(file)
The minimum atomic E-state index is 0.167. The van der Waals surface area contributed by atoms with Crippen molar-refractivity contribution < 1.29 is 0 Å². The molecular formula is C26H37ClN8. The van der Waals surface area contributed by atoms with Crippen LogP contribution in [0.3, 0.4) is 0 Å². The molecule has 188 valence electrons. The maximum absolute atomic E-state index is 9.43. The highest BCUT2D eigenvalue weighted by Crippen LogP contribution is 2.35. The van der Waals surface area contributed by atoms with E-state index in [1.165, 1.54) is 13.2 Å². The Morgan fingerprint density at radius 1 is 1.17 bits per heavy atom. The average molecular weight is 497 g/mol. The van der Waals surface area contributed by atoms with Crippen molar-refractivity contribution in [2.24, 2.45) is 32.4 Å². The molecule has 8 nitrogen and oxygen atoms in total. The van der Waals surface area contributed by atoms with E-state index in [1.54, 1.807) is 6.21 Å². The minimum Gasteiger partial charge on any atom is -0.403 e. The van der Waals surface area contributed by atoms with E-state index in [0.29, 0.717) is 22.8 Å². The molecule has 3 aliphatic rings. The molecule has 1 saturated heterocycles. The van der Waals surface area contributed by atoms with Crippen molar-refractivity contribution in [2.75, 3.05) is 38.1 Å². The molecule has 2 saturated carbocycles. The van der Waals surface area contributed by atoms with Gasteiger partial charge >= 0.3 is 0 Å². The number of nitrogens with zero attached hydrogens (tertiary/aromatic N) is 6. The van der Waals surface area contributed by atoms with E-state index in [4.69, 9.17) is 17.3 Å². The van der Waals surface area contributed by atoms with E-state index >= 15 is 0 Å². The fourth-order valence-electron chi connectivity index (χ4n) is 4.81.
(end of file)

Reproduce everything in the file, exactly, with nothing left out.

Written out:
The minimum atomic E-state index is 0.167. The van der Waals surface area contributed by atoms with Crippen molar-refractivity contribution < 1.29 is 0 Å². The molecular formula is C26H37ClN8. The van der Waals surface area contributed by atoms with Crippen LogP contribution in [0.3, 0.4) is 0 Å². The molecule has 188 valence electrons. The maximum absolute atomic E-state index is 9.43. The highest BCUT2D eigenvalue weighted by Crippen LogP contribution is 2.35. The van der Waals surface area contributed by atoms with E-state index in [1.165, 1.54) is 13.2 Å². The Morgan fingerprint density at radius 1 is 1.17 bits per heavy atom. The average molecular weight is 497 g/mol. The van der Waals surface area contributed by atoms with Crippen molar-refractivity contribution in [2.24, 2.45) is 32.4 Å². The molecule has 8 nitrogen and oxygen atoms in total. The van der Waals surface area contributed by atoms with E-state index in [1.54, 1.807) is 6.21 Å². The minimum Gasteiger partial charge on any atom is -0.403 e. The van der Waals surface area contributed by atoms with E-state index in [0.29, 0.717) is 22.8 Å². The molecule has 3 aliphatic rings. The molecule has 1 saturated heterocycles. The van der Waals surface area contributed by atoms with Crippen molar-refractivity contribution in [2.75, 3.05) is 38.1 Å². The molecule has 2 saturated carbocycles. The van der Waals surface area contributed by atoms with Gasteiger partial charge >= 0.3 is 0 Å². The number of nitrogens with zero attached hydrogens (tertiary/aromatic N) is 6. The van der Waals surface area contributed by atoms with E-state index in [4.69, 9.17) is 17.3 Å². The van der Waals surface area contributed by atoms with E-state index >= 15 is 0 Å². The fourth-order valence-electron chi connectivity index (χ4n) is 4.81.